By Dr Sophie Haroon, Medicolegal Consultant, Medical Protection
Mr O was a 55-year-old, self-employed man who smoked ten cigarettes a day. He saw his GP Dr H complaining of “not feeling right” for one year. He had headaches, tingling in his throat, nausea, brief losses of vision and tiredness. On examination his eyes appeared normal, his BP was 142/95, his pulse was regular at 56, and there was no anaemia or jaundice. Blood tests were planned – which came back as normal – and Mr O was advised to see an optician.
Two weeks later Mr O saw another GP, Dr J. He was still getting intermittent headaches but there was no pattern to them. Cranial nerve examination was normal, as was his BP. He was encouraged to still see an optician as he had not yet done so, and “watchful waiting” was advised.
An optometrist reviewed Mr O the next day and found slightly raised intraocular pressures but not enough to cause symptoms, and short sightedness.
Two weeks after seeing Dr J, Mr O returned to see him again. This time he complained that his original symptoms, as reported to Dr H, were becoming more frequent, lasting longer and that he was very fatigued by them. He thought he might have some possible indigestion. There were no exertional symptoms and he was well in between. Blood tests, ECG and COR were arranged and omeprazole was started, with a planned review in one month.
The practice managed to perform Mr O’s ECG the very next day. This showed a sinus bradycardia and an established inferior myocardial infarction (MI). An ambulance was called and he was admitted to hospital. Cardiac intervention was attempted but it was not possible to open the thrombotically occluded right coronary artery so this had to be abandoned.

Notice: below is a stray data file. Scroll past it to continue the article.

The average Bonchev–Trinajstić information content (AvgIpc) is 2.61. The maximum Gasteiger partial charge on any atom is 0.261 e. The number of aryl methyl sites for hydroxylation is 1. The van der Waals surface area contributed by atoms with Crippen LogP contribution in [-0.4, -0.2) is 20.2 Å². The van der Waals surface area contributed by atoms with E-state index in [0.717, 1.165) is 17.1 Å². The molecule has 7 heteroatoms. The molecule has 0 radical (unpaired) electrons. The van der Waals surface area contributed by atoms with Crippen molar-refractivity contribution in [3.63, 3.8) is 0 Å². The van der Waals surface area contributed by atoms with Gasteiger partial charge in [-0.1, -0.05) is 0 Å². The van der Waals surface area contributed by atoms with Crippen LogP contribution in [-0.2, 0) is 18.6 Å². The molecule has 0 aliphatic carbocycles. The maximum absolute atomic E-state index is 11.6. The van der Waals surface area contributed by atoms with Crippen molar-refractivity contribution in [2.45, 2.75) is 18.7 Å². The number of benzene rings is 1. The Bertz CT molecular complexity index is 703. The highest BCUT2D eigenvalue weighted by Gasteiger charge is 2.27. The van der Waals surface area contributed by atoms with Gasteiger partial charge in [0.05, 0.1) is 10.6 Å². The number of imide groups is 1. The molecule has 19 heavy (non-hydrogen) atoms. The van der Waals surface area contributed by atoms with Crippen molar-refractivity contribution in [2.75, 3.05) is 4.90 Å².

After the operation Mr O ended up back in hospital due to a post-MI inflammatory reaction. A cardiac multidisciplinary team meeting decided that percutaneous coronary intervention would be attempted if symptoms were significant. This was done five months after the first attempt – again with limited success.
By the end of the year, Mr O could not work due to his health, and was getting throat pain and sweating on minimal exertion. Further attempts at stent insertion also failed. Two years after the MI Mr O claimed he had not made a full recovery, was unable to work and was still symptomatic.
The patient makes a claim
Mr O brought a claim against Dr H and Dr J. He alleged that there was a failure to undertake cardiac-related investigations when he first presented, review him again when the optometrist found no cause for his symptoms, consider a cardiac diagnosis, administer GTN and aspirin, and refer him to the local cardiology service or, particularly at the last consultation, refer him to hospital as an emergency.
It followed that because of these breaches in duty, his diagnosis of coronary artery disease was delayed, as was its management; if diagnosed earlier, intervention would have been successful and circumvented the eventual MI he had, and all the subsequent long-term symptoms and failed procedures he ended up with.
As the claim progressed, it came to light that Mr O alleged he had told Dr H that he had had chest pain and that he had told Dr J at his first consult that he was having “funny turns”. Neither of these reports were noted in the records.
How Medical Protection assisted
Medical Protection was contacted for assistance. We obtained expert GP evidence and this deemed that Dr H’s actions were reasonable if it was accepted that Mr O had not mentioned chest pain at this consult and only the headaches and visual issues. The expert was more critical of Dr J in failing to act on the report of “funny turns” as although not recorded and possibly a factual dispute, on balance it was deemed more likely that Mr O had reported these symptoms, as the optometrist who subsequently saw Mr O recorded the same.